Editor’s Note: Breathe opens in limited release today, September 11, 2015.
When high schooler Charlie (Joséphine Japy) meets charismatic new student Sarah (Lou de Laâge), she’s immediately taken with her worldliness, exuberance and charm. The pair become inseparable, and Charlie’s best friend Victoire (Roxane Duran) is relegated to third-wheel status, then forgotten. Like so many teenagers before them, Charlie and Sarah dive into an intense friendship before either really knows the other, the secrets they share only scratching the surface of their true personalities. But soon it becomes clear that Sarah’s secrets were lies, her true secrets are terrifying, and her vivacious nature can quickly turn deceptive and cruel. In almost no time at all, the pair find themselves in a codependent horror show of a relationship, each obsessed with the other for all the wrong reasons.
Far too often, a few well-placed words and pithy half-truths are all one needs to convince people that the victim is the cause of her own personal hell. . .
As Breathe, the second feature from actress-director Mélanie Laurent, slowly drifts away from coming-of-age drama and into the realm of psychological horror, its quiet moments turn into lengthy, agonizing scenes of emotional claustrophobia. Tremendous performances by Joséphine Japy and Lou de Laâge add nuance and depth to their complicated relationship, and both actresses show obvious affection for their troubled characters.
Sarah continues to act out in subtly inappropriate ways, insinuating herself into the breakup of Charlie’s parents, as well as showing interest in the man Charlie’s mom (Isabelle Carré) is seeing. Charlie is somehow held to a higher standard of behavior, however, and when she makes a small social misstep, Sarah turns relentlessly cruel, and Charlie is unable — or unwilling — to fight back.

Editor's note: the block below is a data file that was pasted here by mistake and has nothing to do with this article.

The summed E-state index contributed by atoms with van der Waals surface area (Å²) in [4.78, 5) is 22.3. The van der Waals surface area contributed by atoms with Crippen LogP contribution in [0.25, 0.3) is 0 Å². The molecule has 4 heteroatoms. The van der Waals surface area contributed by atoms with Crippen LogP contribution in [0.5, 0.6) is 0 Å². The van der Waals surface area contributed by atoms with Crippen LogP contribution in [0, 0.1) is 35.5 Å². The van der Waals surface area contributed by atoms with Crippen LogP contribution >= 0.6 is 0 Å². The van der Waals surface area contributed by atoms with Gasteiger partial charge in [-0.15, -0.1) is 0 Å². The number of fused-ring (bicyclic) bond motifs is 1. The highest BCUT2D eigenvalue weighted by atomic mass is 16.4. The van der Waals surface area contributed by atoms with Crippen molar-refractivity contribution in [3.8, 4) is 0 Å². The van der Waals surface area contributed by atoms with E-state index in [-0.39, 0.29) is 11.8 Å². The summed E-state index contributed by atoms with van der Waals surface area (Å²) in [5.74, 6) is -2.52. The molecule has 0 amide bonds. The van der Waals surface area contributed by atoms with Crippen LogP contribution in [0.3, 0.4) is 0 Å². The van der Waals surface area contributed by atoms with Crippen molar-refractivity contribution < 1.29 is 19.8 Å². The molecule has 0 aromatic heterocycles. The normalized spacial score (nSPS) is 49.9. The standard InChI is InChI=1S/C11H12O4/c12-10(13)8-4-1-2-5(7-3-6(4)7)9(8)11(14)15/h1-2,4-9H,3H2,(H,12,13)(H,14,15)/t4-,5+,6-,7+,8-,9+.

Human nature being what it is means that Sarah will have plenty of her fellow teens on her side, as well as plenty of audience members who will believe that Charlie’s weaknesses and comparatively mild imperfections mean she’s bringing much of Sarah’s wrath on herself. Far too often, a few well-placed words and pithy half-truths are all one needs to convince people that the victim is the cause of her own personal hell, and the rest of us, on account of being so much smarter and more clever and emotionally together, would never allow such a thing to happen.
Breathe. . .is without question sympathetic to the female characters in a way that other films never are, and many in the audience won’t be.
In its best moments, Breathe plays with this insidious idea, unearthing the terror and the truth behind some of our ugliest, albeit human, moments. But Breathe’s one major misstep is that it makes these keen observations on a foundation of tropes that are so old-fashioned as to be sexist. Women’s sexualities are dangerous and volatile, especially if lesbianism is lurking under the surface; all women compete with each other to an unhealthy degree; women are untrustworthy and duplicitous; mothers are the root cause of all problems.
Breathe takes these stereotypes in unique and often worthwhile directions, and is without question sympathetic to the female characters in a way that other films never are, and many in the audience won’t be; that alone makes the film almost revolutionary. Laurent is a relatively new director yet exhibits tremendous control of the pacing, crafting an agonizingly slow build while never letting the drama lull, not even in the oft-tricky second act. The visuals are equally impressive, especially when framing usually reserved for action films finds its way into the more disquieting moments.
Still, it’s impossible to sidestep the fact that the very core of Breathe is a whole lot of paperback Freudianism of the kind we’ve been seeing in the cinema (and popular literature and mass media and everywhere else) for several generations. That some of the moments that hit these clichés the hardest are accompanied by creaky cinematic tricks like slo-mo just emphasizes the point that Breathe, as accomplished as it is, doesn’t break as much new ground as it should have.
With terrific pacing, impressive visuals and tremendous performances, Breathe is a fine film, one with a few flaws but which still proves that director Mélanie Laurent is a talent to watch.